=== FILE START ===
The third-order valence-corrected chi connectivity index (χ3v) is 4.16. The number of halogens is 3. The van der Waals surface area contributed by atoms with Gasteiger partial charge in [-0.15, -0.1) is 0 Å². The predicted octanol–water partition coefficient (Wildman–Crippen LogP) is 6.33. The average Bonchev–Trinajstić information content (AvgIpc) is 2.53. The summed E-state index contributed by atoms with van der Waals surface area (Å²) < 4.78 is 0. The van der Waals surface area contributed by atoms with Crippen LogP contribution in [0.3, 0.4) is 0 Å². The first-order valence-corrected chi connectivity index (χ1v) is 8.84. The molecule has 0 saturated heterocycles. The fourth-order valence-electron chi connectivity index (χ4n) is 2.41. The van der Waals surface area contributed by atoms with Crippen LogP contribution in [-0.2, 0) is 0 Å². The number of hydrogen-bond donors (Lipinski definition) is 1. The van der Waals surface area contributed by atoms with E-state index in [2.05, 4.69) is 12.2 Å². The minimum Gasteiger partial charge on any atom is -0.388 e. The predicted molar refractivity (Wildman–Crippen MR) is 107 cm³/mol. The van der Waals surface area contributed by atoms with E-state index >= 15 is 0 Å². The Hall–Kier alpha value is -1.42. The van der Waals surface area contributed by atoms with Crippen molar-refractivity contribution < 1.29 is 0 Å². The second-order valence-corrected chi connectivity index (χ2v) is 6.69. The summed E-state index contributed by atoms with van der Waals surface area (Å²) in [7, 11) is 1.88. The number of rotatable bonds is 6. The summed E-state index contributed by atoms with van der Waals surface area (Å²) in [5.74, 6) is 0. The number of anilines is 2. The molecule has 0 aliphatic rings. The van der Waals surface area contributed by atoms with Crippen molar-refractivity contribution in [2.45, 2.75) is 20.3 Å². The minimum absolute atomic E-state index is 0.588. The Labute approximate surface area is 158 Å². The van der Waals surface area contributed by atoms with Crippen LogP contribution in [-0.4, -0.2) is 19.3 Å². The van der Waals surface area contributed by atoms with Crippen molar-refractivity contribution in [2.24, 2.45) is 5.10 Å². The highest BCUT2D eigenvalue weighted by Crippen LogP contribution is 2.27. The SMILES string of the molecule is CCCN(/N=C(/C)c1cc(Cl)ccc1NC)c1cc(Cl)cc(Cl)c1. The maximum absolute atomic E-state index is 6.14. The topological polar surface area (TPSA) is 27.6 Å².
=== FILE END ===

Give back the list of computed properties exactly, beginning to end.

The third-order valence-corrected chi connectivity index (χ3v) is 4.16. The number of halogens is 3. The van der Waals surface area contributed by atoms with Gasteiger partial charge in [-0.15, -0.1) is 0 Å². The predicted octanol–water partition coefficient (Wildman–Crippen LogP) is 6.33. The average Bonchev–Trinajstić information content (AvgIpc) is 2.53. The summed E-state index contributed by atoms with van der Waals surface area (Å²) < 4.78 is 0. The van der Waals surface area contributed by atoms with Crippen LogP contribution in [0.3, 0.4) is 0 Å². The first-order valence-corrected chi connectivity index (χ1v) is 8.84. The molecule has 0 saturated heterocycles. The fourth-order valence-electron chi connectivity index (χ4n) is 2.41. The van der Waals surface area contributed by atoms with Crippen LogP contribution in [-0.2, 0) is 0 Å². The number of hydrogen-bond donors (Lipinski definition) is 1. The van der Waals surface area contributed by atoms with E-state index in [2.05, 4.69) is 12.2 Å². The minimum Gasteiger partial charge on any atom is -0.388 e. The predicted molar refractivity (Wildman–Crippen MR) is 107 cm³/mol. The van der Waals surface area contributed by atoms with E-state index >= 15 is 0 Å². The Hall–Kier alpha value is -1.42. The van der Waals surface area contributed by atoms with Crippen molar-refractivity contribution < 1.29 is 0 Å². The second-order valence-corrected chi connectivity index (χ2v) is 6.69. The summed E-state index contributed by atoms with van der Waals surface area (Å²) in [7, 11) is 1.88. The number of rotatable bonds is 6. The summed E-state index contributed by atoms with van der Waals surface area (Å²) in [5.74, 6) is 0. The number of anilines is 2. The molecule has 0 aliphatic rings. The van der Waals surface area contributed by atoms with Crippen molar-refractivity contribution in [2.45, 2.75) is 20.3 Å². The minimum absolute atomic E-state index is 0.588. The Labute approximate surface area is 158 Å². The van der Waals surface area contributed by atoms with Crippen LogP contribution in [-0.4, -0.2) is 19.3 Å². The van der Waals surface area contributed by atoms with Crippen molar-refractivity contribution in [2.24, 2.45) is 5.10 Å². The highest BCUT2D eigenvalue weighted by Crippen LogP contribution is 2.27. The SMILES string of the molecule is CCCN(/N=C(/C)c1cc(Cl)ccc1NC)c1cc(Cl)cc(Cl)c1. The maximum absolute atomic E-state index is 6.14. The topological polar surface area (TPSA) is 27.6 Å².